Translation Technologies at LocWorld (Part 1: Moses)

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I attended Localization World London both as a guest speaker on what I call an upsurge in machine translation, almost a “transition frenzy” towards post-editing “future stability” within the EU-sponsored MosesCore project, organized by TAUS, and as an exhibitor of PangeaMT’s DIY SMT machine translation technologies. The session formed part of the Pre-Conference Day and it was a lively session with plenty of Q&A from attendees, reflecting the high interest MT has stirred among translation users and practitioners nowadays.mosescore-logo-transp

Prof. Hieu Hoang provided a general introduction to what an SMT system is as translation technology, as well as what translation and language models are. The distinction between a translation model and, probabilities of phrases to figure out how the output sentence is grammatically correct, proper re-ordered, etc.

Prof. Hoang related the story of how he originally updated Pharaoh to replace Moses and now only maintains it, as it has become a community-based project in which he stopped being the largest contributor long ago.  He cleared some misconceptions about Moses:

  • “only runs on linux”: NO. Mostly, but also in Windows 7 (32-bit) with Cygwin 6.1; Max OSX 10.7 with MacPorts; Ubuntu 12.10, 32 and 64 bit, Debian, Fedora, OpenSuse.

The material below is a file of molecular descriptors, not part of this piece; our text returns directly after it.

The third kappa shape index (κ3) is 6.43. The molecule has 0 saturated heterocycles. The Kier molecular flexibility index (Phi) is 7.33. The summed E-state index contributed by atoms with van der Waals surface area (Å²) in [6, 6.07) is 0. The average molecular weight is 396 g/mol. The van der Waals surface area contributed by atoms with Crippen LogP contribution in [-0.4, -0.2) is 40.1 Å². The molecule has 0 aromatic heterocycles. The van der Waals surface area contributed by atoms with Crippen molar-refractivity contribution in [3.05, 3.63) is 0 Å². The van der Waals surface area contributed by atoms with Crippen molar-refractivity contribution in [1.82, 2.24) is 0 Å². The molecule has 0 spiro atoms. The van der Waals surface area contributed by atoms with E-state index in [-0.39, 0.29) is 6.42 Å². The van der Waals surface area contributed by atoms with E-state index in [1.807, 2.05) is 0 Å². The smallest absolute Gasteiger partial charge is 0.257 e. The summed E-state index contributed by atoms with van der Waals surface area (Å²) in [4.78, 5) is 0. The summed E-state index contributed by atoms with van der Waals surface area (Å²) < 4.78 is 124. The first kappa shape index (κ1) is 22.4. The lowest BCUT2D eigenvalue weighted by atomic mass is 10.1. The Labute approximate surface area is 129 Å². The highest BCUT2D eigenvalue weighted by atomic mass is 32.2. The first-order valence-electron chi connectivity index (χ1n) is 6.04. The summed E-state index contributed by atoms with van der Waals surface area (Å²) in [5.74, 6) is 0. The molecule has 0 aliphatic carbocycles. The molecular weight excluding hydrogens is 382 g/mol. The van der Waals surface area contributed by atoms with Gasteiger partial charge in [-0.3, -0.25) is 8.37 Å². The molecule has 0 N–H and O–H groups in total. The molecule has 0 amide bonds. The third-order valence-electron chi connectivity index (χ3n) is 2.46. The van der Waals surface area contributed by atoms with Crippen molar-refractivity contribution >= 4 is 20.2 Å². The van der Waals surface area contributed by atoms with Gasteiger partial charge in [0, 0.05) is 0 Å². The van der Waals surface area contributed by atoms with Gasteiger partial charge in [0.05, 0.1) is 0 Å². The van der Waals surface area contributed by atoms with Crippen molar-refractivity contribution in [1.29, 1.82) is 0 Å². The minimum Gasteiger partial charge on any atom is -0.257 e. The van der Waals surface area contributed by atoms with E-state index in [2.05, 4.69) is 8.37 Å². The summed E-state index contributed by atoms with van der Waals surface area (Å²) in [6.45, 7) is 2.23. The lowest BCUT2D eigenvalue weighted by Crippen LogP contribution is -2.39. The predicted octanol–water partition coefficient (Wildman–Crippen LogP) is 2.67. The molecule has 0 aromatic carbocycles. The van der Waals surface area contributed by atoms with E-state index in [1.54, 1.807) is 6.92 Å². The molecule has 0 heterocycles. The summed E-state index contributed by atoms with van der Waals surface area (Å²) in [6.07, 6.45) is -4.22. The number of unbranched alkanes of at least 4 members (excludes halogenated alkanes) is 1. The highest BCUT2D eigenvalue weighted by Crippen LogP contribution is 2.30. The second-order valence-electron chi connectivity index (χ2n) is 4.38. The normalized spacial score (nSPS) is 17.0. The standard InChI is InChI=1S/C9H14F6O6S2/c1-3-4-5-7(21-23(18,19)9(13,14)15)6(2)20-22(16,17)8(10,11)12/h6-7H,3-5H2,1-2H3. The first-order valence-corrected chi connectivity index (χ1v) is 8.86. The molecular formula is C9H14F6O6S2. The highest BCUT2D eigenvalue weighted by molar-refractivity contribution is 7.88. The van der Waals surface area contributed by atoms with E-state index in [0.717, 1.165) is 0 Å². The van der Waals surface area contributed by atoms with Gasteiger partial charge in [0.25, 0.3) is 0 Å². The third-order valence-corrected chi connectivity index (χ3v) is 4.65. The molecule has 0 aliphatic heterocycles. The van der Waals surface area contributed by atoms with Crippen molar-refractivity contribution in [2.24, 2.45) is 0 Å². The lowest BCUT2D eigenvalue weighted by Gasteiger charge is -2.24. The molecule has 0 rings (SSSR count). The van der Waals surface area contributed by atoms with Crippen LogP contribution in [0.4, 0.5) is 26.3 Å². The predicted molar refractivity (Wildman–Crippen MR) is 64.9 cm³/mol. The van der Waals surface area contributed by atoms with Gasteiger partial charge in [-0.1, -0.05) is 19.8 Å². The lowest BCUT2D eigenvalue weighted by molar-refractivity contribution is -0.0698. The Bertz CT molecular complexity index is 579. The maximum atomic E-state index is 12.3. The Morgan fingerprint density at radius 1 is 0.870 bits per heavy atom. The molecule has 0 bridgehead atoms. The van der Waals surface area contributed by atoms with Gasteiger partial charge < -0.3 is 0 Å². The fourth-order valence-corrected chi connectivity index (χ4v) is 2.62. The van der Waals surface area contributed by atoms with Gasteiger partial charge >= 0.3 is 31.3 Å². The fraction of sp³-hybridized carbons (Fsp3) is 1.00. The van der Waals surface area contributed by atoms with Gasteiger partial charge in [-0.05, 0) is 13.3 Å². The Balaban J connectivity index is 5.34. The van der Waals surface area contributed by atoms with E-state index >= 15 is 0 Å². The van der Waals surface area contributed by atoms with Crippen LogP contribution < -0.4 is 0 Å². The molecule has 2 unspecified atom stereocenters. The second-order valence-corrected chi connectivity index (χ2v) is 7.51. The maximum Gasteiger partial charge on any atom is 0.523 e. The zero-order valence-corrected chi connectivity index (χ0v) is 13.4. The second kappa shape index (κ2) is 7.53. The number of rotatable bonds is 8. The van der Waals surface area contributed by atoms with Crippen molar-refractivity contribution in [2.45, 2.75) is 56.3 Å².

• “difficult to use”: it is now easier to compile and install with Boost bjam so no installation is required. Binaries are available for Linux, Mac, Windows Cygwin. As it did in the past, it contains ready-made models trained on Europarl

  • “unreliable”: Absolutely not! The community monitors check-ins, there are more and more regression tests, nightly tests running end-to-end training (see statmt.org/moses/cruise). Moses has been tested on all major OSes. It offers models already trained on Europarl models in 8 languages and they work.
  • “Only phrase-based”: NO. From the beginning, it is an extension not a replacement of Pharaoh.
  • It is not developed by 1 person but by a community!
  • Some people claim it is slow. Really? It is fast enough and surpasses previous engines, we are talking about milliseconds to produce translations. Actually, thanks to Ken Heathfield, it is multithreading and we’ve added reduced disk I/O and disk space requirement.
Next time you think languages, think Pangeanic
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